PROST AMERIKA: So on the current Sounders squad do you have any screamers, people that will yell at their colleagues if they’re not doing the business?
SIGI SCHMID: On the Seattle team, no we’re not really a screaming team. I’ve had some screamers in the past, Simon Elliot is definitely one who would raise his voice and have a go at people, as would Alexi Lalas, so there have been some guys like that, Frankie Hejduk is a little bit the same in that regard. We’re not really a screaming team but we are a team that demands things from each other and guys will speak up, not necessarily in a scream or loud voice but they’ll speak up.
“There’s some people that don’t know me and think I’m very cold-hearted “
PROST AMERIKA: You mentioned Sir Alex Ferguson before. He tends to rule the roost through fear. Is that ever a tactic you’ve used with players?
SIGI SCHMID: (Laughs) One of the players I’ve coached the longest is Peter Vagenas, and Peter said “you get more out of us if you’re the mean Sigi than if you’re the easygoing Sigi.” So I don’t know if I have to be the mean Sigi sometimes but it’s just over the years, I always feel coaches need to coach from the base point of their personality. You need to be comfortable. If you’re trying to coach in a manner or act in a way that is outside your normal way of doing things, then you’re not going to be comfortable and players are going to sense that. So if you’re an intimidating sort of guy and you rule the roost that way as Alex Ferguson does, then that’s what he feels comfortable doing. For me, I think it’s a little bit of a mix.
There’s some people that don’t know me and think I’m very cold-hearted and, I guess, Germanic in a way but then I think when people know me they realise, well wait a second, he’s not quite like that at all. And so, it’s most important to be comfortable, and I try and react to every situation in as natural a manner as I can, so if something happens and it makes me angry, I’m going to let the players know it makes me angry and if something happens that I think is a laugh, I’m going to laugh with them. But the thing is for me I have to react to what I feel inside.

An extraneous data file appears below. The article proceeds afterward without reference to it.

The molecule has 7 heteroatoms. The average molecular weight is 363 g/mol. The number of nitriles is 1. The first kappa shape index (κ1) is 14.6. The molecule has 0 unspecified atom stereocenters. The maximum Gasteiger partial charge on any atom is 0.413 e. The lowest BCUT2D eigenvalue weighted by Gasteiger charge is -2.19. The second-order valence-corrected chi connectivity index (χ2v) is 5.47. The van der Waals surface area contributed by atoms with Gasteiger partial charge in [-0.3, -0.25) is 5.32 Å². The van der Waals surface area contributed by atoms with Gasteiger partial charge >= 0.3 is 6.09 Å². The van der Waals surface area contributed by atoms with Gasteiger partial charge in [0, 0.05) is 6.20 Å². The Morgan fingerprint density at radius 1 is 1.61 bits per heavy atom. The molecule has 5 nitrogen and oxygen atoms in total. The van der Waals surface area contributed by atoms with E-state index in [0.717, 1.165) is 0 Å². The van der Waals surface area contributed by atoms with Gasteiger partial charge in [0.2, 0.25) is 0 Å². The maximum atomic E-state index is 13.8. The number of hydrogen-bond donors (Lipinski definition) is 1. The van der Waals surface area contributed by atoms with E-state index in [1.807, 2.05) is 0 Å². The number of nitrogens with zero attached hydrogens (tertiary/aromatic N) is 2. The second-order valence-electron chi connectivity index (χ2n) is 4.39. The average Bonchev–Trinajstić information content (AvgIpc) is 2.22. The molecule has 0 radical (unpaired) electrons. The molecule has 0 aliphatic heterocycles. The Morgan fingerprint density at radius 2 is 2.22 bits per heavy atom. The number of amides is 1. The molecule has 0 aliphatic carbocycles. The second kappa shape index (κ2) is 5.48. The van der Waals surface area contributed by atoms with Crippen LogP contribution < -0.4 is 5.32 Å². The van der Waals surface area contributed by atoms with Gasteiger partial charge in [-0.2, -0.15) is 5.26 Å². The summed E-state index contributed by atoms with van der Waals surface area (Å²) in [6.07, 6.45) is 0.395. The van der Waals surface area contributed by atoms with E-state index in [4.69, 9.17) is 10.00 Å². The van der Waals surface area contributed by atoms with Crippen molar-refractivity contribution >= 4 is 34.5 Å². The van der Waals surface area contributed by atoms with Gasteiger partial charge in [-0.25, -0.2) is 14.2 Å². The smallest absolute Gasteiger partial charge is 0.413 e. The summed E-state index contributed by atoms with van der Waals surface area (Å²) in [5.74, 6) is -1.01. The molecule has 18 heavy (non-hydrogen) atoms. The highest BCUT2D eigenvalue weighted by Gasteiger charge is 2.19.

PROST AMERIKA: I think a lot of us who were present at your press conference when you arrived here know that you are an emotional guy that doesn’t hide his emotions. A lot of us recall that you did actually break down in tears when talking about your brother. Are you in a position to tell Sounders fans now what was going through your mind at that moment?
SIGI SCHMID: It was just a combination of a lot of things. There were a lot of things that entered my mind. Certainly I hadn’t lived in the same city with my brother for a while and my brother and me had sort of a different bond in the sense that we were ten years apart, so when I was 16 and he was 6 I took him everywhere with me, and so there was a little bit of a different bond there but it was also – I was thinking of my mother because my mother always told me to follow my dreams and she died much too young, and I know she would have been so proud to see what’s going on in Seattle and to see that I was able to follow my dream as soccer coach and accomplish quite a bit. And it was also happiness of truly being in Seattle because I really have a lot of respect for our ownership group.
I have a lot of enjoyment working with Adrian Hanauer; I think he’s a very very good person to work with and work for. Joe Roth has been great, Todd Leiweke has been superb, Drew Carey keeps us all laughing and there was — Chris Henderson was there with somebody I coached, Grant Clark as the team administrator, was one of the first players I recruited to UCLA, he was there, it was like –it just felt like I was at the right place at the right time and that became a little overwhelming.
In Part 2 of the interview, Sigi talks about life in Seattle as the manager of Sounders FC, the frustrations of the salary cap, working with the NFL side of the operation, who he’ll be scouting during the World Cup and his ambitions for both self and club.